By the 1970s FAR had regrouped, now led by Ladinos but consisting mostly of indigenous, they were based in the indigenous highlands. In the late 1970s Guatemala’s military government started the Scorched Earth campaign, a campaign aimed to depopulate the Mayan areas where the guerrillas were operating. Not only did Scorched Earth consist of tragic deforestation but it is estimated that 100,000-150,000 people were murdered from 1981-1983 due to the campaign. The Scorched Earth campaign is now considered genocide by most historians and activists. By 1984, the Scorched Earth campaign and the large-scale massacres were over, and the guerrilla groups severely weakened.

By 1983, the massacres in Guatemala were receiving international attention and the Guatemala regime was urged to return to civilian rule. In 1985, presidential elections were held and Vinicio Cerezo Arevalo won. The new government wrote a new constitution, established a Constitutional Court and a Supreme Electoral Council, and a new post of Human Rights Ombudsman was created. Many social movements began to form but with it there were death threats, disappearances and murders of activists. By the late 1980s the guerrilla groups proposed negotiations for settlement but the army refused. In 1989, the National Reconciliation Commission sponsored a national dialogue which was boycotted by the government, army, and private sector.

In 1991, the negotiations of the Peace Accords started. With the creation of the Civil Society Assembly allowed previously excluded groups, like indigenous and women, to participate in the negotiations. In late December 1996, the final Peace Accord was signed marking the formal end to Guatemala’s long civil war. Rough estimates of the outcome of the war are: 180,000 dead, 40,000 disappeared, 400 villages destroyed, 100,000 refugees in Mexico, and 1 million displaced. With the last accord signed all the accords were activated for implementation. While the Peace Accords did end the war in Guatemala they also gave a lot of hope for human rights. One significant accord was one concerning indigenous rights, the accord promised new rights and recognition for the indigenous. This was significant due to the fact that the majority of the Guatemala’s population is indigenous and the fact that the indigenous were the main victims in the civil war and the genocide. Sadly, most of the accords concerning human rights were poorly implemented.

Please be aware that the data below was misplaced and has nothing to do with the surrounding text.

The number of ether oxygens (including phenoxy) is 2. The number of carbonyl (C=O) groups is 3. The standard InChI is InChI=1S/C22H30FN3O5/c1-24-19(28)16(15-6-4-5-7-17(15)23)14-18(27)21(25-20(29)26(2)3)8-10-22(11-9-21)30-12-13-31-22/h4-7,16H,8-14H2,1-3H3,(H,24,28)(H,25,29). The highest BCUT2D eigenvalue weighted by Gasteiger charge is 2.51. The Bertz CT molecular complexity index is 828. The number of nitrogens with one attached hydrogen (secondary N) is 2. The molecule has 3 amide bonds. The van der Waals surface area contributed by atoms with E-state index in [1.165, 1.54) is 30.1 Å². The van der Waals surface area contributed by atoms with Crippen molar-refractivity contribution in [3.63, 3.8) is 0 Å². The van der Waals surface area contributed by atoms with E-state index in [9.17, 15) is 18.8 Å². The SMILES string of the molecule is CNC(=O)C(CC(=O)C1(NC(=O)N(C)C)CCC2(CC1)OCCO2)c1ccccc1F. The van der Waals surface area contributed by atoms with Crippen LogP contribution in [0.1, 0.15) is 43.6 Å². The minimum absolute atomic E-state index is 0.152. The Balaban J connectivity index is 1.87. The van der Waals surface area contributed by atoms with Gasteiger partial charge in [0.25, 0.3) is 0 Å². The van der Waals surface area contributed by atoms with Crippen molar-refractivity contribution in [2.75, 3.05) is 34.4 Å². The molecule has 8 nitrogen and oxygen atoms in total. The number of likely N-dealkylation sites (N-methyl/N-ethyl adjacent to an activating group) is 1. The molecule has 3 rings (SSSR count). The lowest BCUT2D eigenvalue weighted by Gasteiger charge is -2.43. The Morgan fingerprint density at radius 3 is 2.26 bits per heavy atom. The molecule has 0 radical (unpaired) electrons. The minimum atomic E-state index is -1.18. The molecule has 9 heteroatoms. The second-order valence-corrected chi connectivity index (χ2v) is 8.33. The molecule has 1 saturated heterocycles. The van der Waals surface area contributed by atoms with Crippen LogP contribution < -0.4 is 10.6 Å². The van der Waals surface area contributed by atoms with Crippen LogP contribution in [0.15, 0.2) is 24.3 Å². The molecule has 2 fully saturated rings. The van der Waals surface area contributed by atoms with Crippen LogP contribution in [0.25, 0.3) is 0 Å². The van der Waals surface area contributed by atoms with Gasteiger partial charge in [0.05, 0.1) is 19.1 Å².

Until this week most of the crimes and human rights abuses during Guatemala’s 36 year civil war have never been accounted for. There has never been true justice for the thousands of victims. In 2004, there was a verdict against an officer and 13 soldiers for a massacre but the verdict was eventually overturned. Finally yesterday, four former soldiers were sentenced to 6,060 years for a massacre in Dos Erres where in 1982 250 people were brutally murdered. This is a huge step forward in the fight against the impunity in Guatemala. Human Rights activists across the world are hoping that this is the beginning of justice for the victims of the civil war. In June, Guatemalan authorities arrested a former general for ordering genocide and other crimes against humanity committed against indigenous communities in 1982 and 1983. There is also another trial happening against former Guatemalan President Efraín Ríos Montt for ordering the grave Scorched Earth campaign.

I am happy to finally see some justice coming from Guatemala’s very dark and brutal past; however this is just the beginning. There are thousands of people who still need to stand trial for the crimes that they committed against humanity. Even if that does happen, injustice still lingers in the streets in Guatemala. The Peace Accords which offered so many hopeful promises to its citizens have not been strongly implemented. There are rights which citizens have been given legally, but which are still not recognized. Guatemala’s indigenous are still marginalized, treated poorly and their rights are not recognized by the government. The good news is that it seems that Guatemala has taken the first step down the very long path to justice.